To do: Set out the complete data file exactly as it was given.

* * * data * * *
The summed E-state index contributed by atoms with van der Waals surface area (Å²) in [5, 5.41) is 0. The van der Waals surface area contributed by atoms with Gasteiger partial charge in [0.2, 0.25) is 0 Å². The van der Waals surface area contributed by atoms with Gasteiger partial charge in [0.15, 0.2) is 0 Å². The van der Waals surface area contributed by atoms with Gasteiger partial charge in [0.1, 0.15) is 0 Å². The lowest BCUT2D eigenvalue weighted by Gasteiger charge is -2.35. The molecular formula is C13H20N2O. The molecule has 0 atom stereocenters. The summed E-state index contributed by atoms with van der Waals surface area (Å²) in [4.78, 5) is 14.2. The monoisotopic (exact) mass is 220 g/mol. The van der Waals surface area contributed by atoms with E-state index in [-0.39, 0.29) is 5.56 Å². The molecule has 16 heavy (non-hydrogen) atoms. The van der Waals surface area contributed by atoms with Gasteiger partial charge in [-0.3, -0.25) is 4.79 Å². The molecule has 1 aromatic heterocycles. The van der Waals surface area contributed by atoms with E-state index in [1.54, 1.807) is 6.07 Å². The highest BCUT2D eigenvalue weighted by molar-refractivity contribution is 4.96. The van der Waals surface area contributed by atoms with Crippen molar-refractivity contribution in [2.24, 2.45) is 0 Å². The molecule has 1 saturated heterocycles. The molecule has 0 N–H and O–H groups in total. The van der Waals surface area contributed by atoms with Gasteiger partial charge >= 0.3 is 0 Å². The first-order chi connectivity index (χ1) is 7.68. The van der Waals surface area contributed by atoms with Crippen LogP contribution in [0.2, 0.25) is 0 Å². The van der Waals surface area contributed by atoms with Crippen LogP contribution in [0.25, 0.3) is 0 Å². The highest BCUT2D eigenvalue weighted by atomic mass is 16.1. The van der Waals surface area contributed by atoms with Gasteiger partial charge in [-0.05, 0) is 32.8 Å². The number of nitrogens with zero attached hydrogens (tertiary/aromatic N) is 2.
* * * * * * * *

The summed E-state index contributed by atoms with van der Waals surface area (Å²) in [5, 5.41) is 0. The van der Waals surface area contributed by atoms with Gasteiger partial charge in [0.2, 0.25) is 0 Å². The van der Waals surface area contributed by atoms with Gasteiger partial charge in [0.15, 0.2) is 0 Å². The van der Waals surface area contributed by atoms with Gasteiger partial charge in [0.1, 0.15) is 0 Å². The lowest BCUT2D eigenvalue weighted by Gasteiger charge is -2.35. The molecular formula is C13H20N2O. The molecule has 0 atom stereocenters. The summed E-state index contributed by atoms with van der Waals surface area (Å²) in [4.78, 5) is 14.2. The monoisotopic (exact) mass is 220 g/mol. The van der Waals surface area contributed by atoms with E-state index in [-0.39, 0.29) is 5.56 Å². The molecule has 16 heavy (non-hydrogen) atoms. The van der Waals surface area contributed by atoms with Gasteiger partial charge in [-0.3, -0.25) is 4.79 Å². The molecule has 1 aromatic heterocycles. The van der Waals surface area contributed by atoms with E-state index in [1.54, 1.807) is 6.07 Å². The highest BCUT2D eigenvalue weighted by molar-refractivity contribution is 4.96. The van der Waals surface area contributed by atoms with Crippen molar-refractivity contribution in [2.24, 2.45) is 0 Å². The molecule has 1 saturated heterocycles. The molecule has 0 N–H and O–H groups in total. The van der Waals surface area contributed by atoms with Gasteiger partial charge >= 0.3 is 0 Å². The first-order chi connectivity index (χ1) is 7.68. The van der Waals surface area contributed by atoms with Crippen LogP contribution in [0.2, 0.25) is 0 Å². The van der Waals surface area contributed by atoms with Crippen LogP contribution in [0.25, 0.3) is 0 Å². The highest BCUT2D eigenvalue weighted by atomic mass is 16.1. The van der Waals surface area contributed by atoms with Gasteiger partial charge in [-0.05, 0) is 32.8 Å². The number of nitrogens with zero attached hydrogens (tertiary/aromatic N) is 2.